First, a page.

Urban bushland has health benefits beyond being a great place to go for a walk. It filters our air and water, helps cities avoid extremes in temperatures, and is linked to lower rates of chronic disease.
But these and other health benefits are virtually never accounted for in local and state land development processes.
Urban planners need to consider these health benefits when making decisions about the future of our cities.
What do we mean by urban bushland?
Urban bushland ranges from a bush park of native trees, to wetlands – in fact any native vegetation characteristic of the local region. With its undisturbed soils and associated wildlife, urban bushland is more diverse than other types of green spaces in our cities, like parks. So it adds significantly to neighbourhood biodiversity.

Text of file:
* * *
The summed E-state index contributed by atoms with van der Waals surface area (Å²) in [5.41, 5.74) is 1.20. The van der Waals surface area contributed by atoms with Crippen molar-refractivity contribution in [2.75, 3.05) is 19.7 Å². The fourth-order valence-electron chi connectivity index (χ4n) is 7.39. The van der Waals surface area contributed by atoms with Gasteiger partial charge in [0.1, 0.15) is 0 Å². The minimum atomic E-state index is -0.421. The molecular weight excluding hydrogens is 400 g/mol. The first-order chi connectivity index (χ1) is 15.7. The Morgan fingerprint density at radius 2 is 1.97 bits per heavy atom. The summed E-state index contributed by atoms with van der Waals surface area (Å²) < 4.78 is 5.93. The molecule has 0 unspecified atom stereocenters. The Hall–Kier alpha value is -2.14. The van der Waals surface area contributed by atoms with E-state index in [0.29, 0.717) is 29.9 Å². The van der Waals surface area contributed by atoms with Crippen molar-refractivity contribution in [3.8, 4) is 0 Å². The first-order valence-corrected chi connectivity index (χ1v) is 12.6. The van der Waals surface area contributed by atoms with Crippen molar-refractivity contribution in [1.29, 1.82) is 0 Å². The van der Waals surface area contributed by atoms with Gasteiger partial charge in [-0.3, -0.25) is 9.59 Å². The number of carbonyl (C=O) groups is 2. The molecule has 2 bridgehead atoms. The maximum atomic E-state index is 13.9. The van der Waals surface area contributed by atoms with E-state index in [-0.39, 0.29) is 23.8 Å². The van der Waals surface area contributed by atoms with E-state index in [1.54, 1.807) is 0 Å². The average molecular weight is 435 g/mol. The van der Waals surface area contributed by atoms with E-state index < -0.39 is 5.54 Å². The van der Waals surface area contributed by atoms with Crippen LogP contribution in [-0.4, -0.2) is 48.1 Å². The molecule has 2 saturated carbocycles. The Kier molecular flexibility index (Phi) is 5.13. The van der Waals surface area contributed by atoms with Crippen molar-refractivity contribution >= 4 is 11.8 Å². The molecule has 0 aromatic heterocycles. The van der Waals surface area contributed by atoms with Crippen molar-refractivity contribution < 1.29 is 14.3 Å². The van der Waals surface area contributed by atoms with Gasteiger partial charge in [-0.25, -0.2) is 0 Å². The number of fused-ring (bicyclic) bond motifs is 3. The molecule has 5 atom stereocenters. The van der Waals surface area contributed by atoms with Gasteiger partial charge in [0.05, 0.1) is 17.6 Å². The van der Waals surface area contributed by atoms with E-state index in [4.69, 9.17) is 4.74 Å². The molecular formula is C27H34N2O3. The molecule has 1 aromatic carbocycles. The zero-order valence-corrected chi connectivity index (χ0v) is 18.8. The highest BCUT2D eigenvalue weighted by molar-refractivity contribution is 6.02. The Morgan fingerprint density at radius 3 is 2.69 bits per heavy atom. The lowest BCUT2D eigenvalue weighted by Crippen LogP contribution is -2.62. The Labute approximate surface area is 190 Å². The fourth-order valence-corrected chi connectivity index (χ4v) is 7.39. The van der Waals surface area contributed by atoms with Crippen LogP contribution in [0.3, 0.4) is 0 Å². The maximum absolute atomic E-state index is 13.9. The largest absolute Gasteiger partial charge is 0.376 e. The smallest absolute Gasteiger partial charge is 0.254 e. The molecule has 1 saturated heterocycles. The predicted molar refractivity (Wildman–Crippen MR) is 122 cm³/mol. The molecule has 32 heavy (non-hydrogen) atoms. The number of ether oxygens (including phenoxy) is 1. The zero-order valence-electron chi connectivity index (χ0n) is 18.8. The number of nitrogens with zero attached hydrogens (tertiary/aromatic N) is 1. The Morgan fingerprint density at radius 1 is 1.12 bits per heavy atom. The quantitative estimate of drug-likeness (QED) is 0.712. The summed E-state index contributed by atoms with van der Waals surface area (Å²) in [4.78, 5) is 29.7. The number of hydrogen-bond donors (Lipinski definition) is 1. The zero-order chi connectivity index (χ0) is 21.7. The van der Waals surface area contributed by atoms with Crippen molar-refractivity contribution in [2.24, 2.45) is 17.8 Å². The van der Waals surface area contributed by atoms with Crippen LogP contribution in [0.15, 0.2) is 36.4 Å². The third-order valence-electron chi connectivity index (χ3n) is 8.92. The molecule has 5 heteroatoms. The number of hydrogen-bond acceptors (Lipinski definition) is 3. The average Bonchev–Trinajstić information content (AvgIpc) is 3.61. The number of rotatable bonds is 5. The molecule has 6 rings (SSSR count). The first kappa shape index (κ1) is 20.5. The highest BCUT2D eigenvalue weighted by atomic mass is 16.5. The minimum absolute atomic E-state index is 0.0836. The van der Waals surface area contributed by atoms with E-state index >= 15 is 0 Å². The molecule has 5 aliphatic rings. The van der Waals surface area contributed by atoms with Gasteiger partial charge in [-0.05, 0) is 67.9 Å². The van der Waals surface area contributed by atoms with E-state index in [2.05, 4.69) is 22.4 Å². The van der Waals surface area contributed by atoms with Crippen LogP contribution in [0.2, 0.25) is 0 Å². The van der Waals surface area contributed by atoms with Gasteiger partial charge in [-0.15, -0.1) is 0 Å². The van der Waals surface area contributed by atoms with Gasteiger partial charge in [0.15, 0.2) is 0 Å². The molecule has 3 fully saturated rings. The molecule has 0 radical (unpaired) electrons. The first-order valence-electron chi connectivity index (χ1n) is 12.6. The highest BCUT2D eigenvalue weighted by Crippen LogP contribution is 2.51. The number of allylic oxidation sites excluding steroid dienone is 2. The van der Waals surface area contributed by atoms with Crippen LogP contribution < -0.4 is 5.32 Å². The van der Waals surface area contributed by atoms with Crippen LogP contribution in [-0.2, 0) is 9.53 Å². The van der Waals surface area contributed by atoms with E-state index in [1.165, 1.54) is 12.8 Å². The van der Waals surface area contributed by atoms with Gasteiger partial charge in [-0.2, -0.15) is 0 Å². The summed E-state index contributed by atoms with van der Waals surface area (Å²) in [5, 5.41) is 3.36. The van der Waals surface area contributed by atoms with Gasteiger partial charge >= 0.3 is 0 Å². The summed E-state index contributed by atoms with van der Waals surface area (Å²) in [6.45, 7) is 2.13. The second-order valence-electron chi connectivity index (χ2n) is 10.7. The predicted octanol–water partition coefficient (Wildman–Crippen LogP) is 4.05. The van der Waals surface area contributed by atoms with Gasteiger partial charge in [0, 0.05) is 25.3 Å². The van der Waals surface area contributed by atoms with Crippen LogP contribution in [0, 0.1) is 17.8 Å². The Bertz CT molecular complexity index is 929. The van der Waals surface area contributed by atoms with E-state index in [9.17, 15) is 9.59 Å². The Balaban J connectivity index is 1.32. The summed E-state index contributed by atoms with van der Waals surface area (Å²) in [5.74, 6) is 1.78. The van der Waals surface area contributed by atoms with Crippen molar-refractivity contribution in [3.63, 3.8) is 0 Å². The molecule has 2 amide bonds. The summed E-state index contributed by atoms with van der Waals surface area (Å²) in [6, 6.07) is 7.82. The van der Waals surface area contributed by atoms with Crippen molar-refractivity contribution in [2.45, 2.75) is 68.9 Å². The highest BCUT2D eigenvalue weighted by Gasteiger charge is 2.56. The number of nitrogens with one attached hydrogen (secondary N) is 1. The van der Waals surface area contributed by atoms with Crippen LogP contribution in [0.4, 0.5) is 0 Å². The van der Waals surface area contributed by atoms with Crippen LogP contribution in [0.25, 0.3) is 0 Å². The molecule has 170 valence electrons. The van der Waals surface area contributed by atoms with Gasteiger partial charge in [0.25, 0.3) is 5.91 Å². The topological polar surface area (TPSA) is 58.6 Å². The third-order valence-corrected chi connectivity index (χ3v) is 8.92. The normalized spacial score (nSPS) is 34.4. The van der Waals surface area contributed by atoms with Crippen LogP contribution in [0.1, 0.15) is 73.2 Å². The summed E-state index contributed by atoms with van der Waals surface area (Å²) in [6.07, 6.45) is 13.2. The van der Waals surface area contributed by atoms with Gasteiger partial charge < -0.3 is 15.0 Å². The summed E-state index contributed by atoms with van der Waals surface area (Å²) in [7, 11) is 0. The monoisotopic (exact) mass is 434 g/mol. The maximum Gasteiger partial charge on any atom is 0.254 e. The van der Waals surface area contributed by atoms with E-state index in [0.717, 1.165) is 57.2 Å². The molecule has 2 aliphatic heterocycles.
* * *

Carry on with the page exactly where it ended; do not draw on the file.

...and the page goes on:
The more unfragmented the landscape, or unaltered the bushland, the more likely it will be to retain its biodiversity. Hills, watercourses and gullies, or a mixed forest, have greater biodiversity than flat land or a plantation of trees. Landscapes that change by the season add to that diversity.
The health benefits of green spaces (and urban bushland) partly comes from this biodiversity.
In cities, health benefits work at two levels. Not only do local residents receive health benefits when they use urban green spaces, the wider urban population also feels the health effects.
Originally Published by The Conversation, continue reading here.